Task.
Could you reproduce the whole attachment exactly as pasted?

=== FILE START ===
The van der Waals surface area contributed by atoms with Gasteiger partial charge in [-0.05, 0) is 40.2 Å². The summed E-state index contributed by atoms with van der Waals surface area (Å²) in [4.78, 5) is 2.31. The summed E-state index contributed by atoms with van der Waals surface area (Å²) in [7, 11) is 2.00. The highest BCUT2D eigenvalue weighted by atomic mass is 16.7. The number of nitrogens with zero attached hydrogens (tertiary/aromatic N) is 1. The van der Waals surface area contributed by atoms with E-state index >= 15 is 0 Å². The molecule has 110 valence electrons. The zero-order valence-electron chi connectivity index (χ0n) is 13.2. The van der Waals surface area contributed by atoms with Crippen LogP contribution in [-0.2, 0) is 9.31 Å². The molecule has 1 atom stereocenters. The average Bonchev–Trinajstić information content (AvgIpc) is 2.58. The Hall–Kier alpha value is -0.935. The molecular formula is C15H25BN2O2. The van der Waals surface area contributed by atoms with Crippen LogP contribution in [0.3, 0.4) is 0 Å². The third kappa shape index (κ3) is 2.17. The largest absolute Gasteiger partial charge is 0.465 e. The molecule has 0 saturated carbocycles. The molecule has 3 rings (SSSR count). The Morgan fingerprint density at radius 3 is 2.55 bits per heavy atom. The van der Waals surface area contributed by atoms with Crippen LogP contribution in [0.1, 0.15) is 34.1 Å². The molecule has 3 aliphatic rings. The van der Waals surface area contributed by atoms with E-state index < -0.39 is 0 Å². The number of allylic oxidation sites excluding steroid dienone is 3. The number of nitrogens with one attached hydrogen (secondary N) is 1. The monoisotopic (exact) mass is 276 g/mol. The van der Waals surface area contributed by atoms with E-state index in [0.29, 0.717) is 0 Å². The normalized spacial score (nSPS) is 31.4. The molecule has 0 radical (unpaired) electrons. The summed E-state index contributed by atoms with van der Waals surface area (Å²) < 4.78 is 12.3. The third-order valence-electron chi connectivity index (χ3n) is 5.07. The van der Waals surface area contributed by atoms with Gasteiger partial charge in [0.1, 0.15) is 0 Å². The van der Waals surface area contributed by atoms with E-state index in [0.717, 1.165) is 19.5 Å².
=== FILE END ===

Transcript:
The van der Waals surface area contributed by atoms with Gasteiger partial charge in [-0.05, 0) is 40.2 Å². The summed E-state index contributed by atoms with van der Waals surface area (Å²) in [4.78, 5) is 2.31. The summed E-state index contributed by atoms with van der Waals surface area (Å²) in [7, 11) is 2.00. The highest BCUT2D eigenvalue weighted by atomic mass is 16.7. The number of nitrogens with zero attached hydrogens (tertiary/aromatic N) is 1. The van der Waals surface area contributed by atoms with E-state index >= 15 is 0 Å². The molecule has 110 valence electrons. The zero-order valence-electron chi connectivity index (χ0n) is 13.2. The van der Waals surface area contributed by atoms with Crippen LogP contribution in [-0.2, 0) is 9.31 Å². The molecule has 1 atom stereocenters. The average Bonchev–Trinajstić information content (AvgIpc) is 2.58. The Hall–Kier alpha value is -0.935. The molecular formula is C15H25BN2O2. The van der Waals surface area contributed by atoms with Crippen LogP contribution in [0.3, 0.4) is 0 Å². The third kappa shape index (κ3) is 2.17. The largest absolute Gasteiger partial charge is 0.465 e. The molecule has 0 saturated carbocycles. The molecule has 3 rings (SSSR count). The Morgan fingerprint density at radius 3 is 2.55 bits per heavy atom. The van der Waals surface area contributed by atoms with Crippen LogP contribution in [0.1, 0.15) is 34.1 Å². The molecule has 3 aliphatic rings. The van der Waals surface area contributed by atoms with E-state index < -0.39 is 0 Å². The number of allylic oxidation sites excluding steroid dienone is 3. The number of nitrogens with one attached hydrogen (secondary N) is 1. The monoisotopic (exact) mass is 276 g/mol. The van der Waals surface area contributed by atoms with E-state index in [0.29, 0.717) is 0 Å². The normalized spacial score (nSPS) is 31.4. The molecule has 0 radical (unpaired) electrons. The summed E-state index contributed by atoms with van der Waals surface area (Å²) < 4.78 is 12.3. The third-order valence-electron chi connectivity index (χ3n) is 5.07. The van der Waals surface area contributed by atoms with Gasteiger partial charge in [0.1, 0.15) is 0 Å². The van der Waals surface area contributed by atoms with E-state index in [0.717, 1.165) is 19.5 Å².